Four Motions Granted for Novack and Macey Client, Cary Neiman, in a Dispute with Green Thumb Industries and its CEO
Novack and Macey partners Stephen Siegel, Andrew Shelby, and Elizabeth Wolicki stepped in as counsel years into a case and quickly obtained a tremendous turnaround for their client Cary Neiman in his dispute with Green Thumb Industries (GTI) and its CEO Benjamin Kovler.
Filed in 2017, Mr. Neiman’s lawsuit alleged that he and Mr. Kovler orally agreed in 2014 to start a cannabis company and use Neiman’s idea for the company’s name, Green Thumb Industries. The lawsuit also alleges that Mr. Neiman and Mr. Kovler agreed that Mr. Neiman would be employed as GTI’s head grower, would own a one percent equity share of GTI, and have the right to invest further in GTI in the future.
GTI now has a market capitalization of approximately $6.5 billion.
When Novack and Macey stepped into the case in early 2021, certain of Mr. Neiman’s expert and fact witnesses had been barred from testifying, additional fact discovery needed to be conducted, and Neiman’s contract and promissory estoppel claims had been dismissed in their entirety because the alleged oral contract with Mr. Kovler was not in writing.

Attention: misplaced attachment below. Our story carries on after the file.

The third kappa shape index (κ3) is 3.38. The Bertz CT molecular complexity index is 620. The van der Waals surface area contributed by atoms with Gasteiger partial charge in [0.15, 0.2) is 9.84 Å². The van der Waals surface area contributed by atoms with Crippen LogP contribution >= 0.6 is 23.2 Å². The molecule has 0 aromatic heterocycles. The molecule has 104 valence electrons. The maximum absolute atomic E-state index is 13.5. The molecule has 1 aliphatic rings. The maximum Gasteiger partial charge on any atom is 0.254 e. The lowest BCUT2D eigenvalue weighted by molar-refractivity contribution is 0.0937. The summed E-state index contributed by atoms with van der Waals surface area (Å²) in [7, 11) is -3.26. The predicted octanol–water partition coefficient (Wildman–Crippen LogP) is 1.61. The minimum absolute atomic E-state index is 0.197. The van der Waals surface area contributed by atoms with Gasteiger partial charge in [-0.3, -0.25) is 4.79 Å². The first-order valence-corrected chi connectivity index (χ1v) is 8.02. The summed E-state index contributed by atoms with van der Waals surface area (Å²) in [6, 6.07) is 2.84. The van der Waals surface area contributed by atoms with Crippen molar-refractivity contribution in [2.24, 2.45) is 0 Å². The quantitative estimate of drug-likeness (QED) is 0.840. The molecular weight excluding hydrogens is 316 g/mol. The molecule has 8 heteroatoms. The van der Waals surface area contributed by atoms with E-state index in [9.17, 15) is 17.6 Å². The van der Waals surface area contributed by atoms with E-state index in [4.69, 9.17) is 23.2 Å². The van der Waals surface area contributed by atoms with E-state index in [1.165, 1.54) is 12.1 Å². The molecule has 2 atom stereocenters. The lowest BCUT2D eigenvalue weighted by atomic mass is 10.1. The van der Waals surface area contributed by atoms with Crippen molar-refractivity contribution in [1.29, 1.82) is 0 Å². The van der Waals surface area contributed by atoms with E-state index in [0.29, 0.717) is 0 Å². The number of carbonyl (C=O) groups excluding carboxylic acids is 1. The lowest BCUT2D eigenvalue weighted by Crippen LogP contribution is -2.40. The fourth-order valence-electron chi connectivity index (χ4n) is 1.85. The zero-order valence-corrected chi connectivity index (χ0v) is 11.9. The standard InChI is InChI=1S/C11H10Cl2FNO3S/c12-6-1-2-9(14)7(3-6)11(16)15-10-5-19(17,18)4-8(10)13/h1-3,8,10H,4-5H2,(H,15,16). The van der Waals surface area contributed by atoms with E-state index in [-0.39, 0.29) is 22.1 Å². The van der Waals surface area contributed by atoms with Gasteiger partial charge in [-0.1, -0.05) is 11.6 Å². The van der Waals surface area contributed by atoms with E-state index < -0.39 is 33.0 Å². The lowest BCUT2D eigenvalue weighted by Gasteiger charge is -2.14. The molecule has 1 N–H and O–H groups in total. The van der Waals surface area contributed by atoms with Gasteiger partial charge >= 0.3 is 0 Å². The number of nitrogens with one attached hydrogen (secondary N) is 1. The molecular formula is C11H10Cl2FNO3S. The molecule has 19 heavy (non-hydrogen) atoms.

Mr. Neiman hired Novack and Macey to substitute in as counsel and continue his court fight. Stephen Siegel, Andrew Shelby, and Elizabeth Wolicki reviewed Mr. Neiman’s case, developed a new strategy, and filed a series of four motions to expand Mr. Neiman’s claims and discovery efforts.
After oral argument, the Honorable Margaret A. Brennan granted each of the motions in full. As a result, Mr. Neiman was granted leave to amend his complaint to assert several new claims against Mr. Kovler, Green Thumb Industries, LLC, and Green Thumb Industries, Inc. The new claims include counts for breach of an oral or implied license agreement to use the names “Green Thumb Industries” and “GTI” and a claim that the defendants violated an agreement to sub-license those names back to Mr. Neiman for his exclusive use on the west coast of the United States.
The Court also reinstated Mr. Neiman’s breach of oral contract and promissory estoppel claims in substantial part, specifically, allowing him to sue for having been deprived of a 1% equity interest and rights to acquire further equity in GTI. Finally, the Court reconsidered its decision barring certain of Mr. Neiman’s fact and expert witnesses and also allowed him to conduct additional fact discovery.